William Gifford Palgrave (1826-1888) went to India as a soldier after a brilliant career at Charterhouse School and Trinity College, Oxford; but, having become a Roman Catholic, he was ordained priest and served as a Jesuit missionary in India, Syria, and Arabia.
He was educated at Charterhouse School and Trinity College, Cambridge, and in 1809 was elected professor of Greek in succession to Porson.
She was reconciled with Archbishop Hamilton, and took up arms against the Protestants of Perth, who, incited by Knox, had destroyed the Charterhouse, where many of the Scottish kings were buried.
On the death of his mother in 1806, Julius was sent home to the Charterhouse in London, where he remained till 1812, when he entered Trinity College, Cambridge.
In June 1720 he went up to Christ Church, Oxford, with an annual allowance of £40 as a Charterhouse scholar.
Wollaston was educated at Charterhouse, and afterwards at Caius College, Cambridge, of which he became a fellow.
Thus Charterhouse school, part of the foundation of Sir Thomas Sutton (1611), was moved from Finsbury to Godalming, Surrey; St Paul's School occupies modern buildings at Hammersmith, and Christ's Hospital is at Horsham, Sussex.
Of other schools, Merchant Taylors' was founded by the Company of that name in 1561, and has occupied, since 1875, the premises vacated by Charterhouse School.
One of these was the Charterhouse of London which was not founded until 1371 by Sir Walter Manny, K.G.
The dissolved monastery of the Charterhouse, which had been bought and sold by the courtiers several times, was obtained from Thomas, earl of Suffolk, by Thomas Sutton for 13,000.
Dr Creighton points out that the number given by certain chroniclers of the deaths from the early pestilences in London are incredible; such for instance as the statement that forty or fifty thousand bodies were buried in Charterhouse churchyard at the time of the Black Death in 1348-1349.
-SUTTON, CHARLES MANNERS (1755-1828), archbishop of Canterbury, was educated at Charterhouse and Cambridge.
He went to the Charterhouse school, where George Grote and Julius Hare were among his schoolfellows.
Few more brilliant pieces of historical writing exist than his description of the coronation procession of Anne Boleyn through the streets of London, few more full of picturesque power than that in which he relates how the spire of St Paul's was struck by lightning; and to have once read is to remember for ever the touching and stately words in which he compares the monks of the London Charterhouse preparing for death with the Spartans at Thermopylae.
During the rest of the century the leading landmarks are the three royal commissions known by the names of their chairmen: (1) Lord Clarendon's on nine public schools, Eton, Winchester, Westminster, Charterhouse, Harrow, Rugby, Shrewsbury, St Paul's and Merchant Taylors' (1861-1864), resulting in the Public Schools Act of 1868; (2) Lord Taunton's on 782 endowed schools (1864-1867), followed by the act of 1869; and (3) Mr Bryce's on secondary education (1894-1895).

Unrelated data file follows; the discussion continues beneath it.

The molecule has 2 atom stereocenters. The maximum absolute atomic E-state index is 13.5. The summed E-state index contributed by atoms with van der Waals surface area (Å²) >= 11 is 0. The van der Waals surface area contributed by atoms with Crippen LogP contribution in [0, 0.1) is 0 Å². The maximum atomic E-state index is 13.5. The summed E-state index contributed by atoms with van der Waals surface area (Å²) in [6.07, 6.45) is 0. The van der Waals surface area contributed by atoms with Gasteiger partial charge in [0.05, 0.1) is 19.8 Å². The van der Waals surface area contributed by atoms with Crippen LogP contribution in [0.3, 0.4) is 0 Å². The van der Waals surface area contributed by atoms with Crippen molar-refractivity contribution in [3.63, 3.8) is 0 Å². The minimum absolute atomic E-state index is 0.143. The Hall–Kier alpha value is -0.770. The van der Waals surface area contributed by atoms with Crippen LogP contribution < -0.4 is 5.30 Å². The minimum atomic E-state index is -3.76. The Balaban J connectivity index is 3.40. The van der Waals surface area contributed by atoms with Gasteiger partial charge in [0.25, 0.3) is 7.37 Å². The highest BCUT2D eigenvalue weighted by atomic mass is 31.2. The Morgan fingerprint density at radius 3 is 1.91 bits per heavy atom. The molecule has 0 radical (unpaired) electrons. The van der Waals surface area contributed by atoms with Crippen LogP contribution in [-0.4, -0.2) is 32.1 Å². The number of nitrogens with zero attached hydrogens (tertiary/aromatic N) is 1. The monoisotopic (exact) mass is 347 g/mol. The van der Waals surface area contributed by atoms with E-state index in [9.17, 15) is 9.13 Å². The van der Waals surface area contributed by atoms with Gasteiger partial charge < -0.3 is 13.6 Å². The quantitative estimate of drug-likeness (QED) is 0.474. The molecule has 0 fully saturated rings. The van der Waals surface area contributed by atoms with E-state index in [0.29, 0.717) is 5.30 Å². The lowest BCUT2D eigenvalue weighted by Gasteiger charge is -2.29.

The Charterhouse belongs to a foundation for the support of the old and feeble, established by Sir Michael de la Pole, afterwards earl of Suffolk, in 1384.
He took a lodging near the Charterhouse, and subjected himself to the discipline of a Carthusian monk.
And his queen, who were buried in the Charterhouse, was afterwards removed to St John's East Church.
He was at first placed for two or three years at the Charterhouse school.
Among several other sites and buildings of historical interest the Charterhouse west of Aldersgate Street, stands first, originally a Carthusian monastery, subsequently a hospital and a school out of which grew the famous public school at Godalming.
Educated at first by his mother, George Grote was sent to the Sevenoaks grammar school (1800-1804) and afterwards to Charterhouse (1804-1810), where he studied under Dr Raine in company with Connop Thirlwall, George and Horace Waddington and Henry Havelock.
He went to Charterhouse School, and in 1715 became a pensioner of Jesus College, Cambridge, where his reputation as a Greek scholar led to his being selected to translate certain passages from Eustathius for the notes to Pope?s Homer.
In 1880 he built a cottage at Godalming near the Charterhouse school, and grew nearly l000 species of plants in the garden which he made.
Charterhouse School, one of the principal English public schools, originally founded in 1611, was transferred from Charterhouse Square, London, to Godalming in 1872.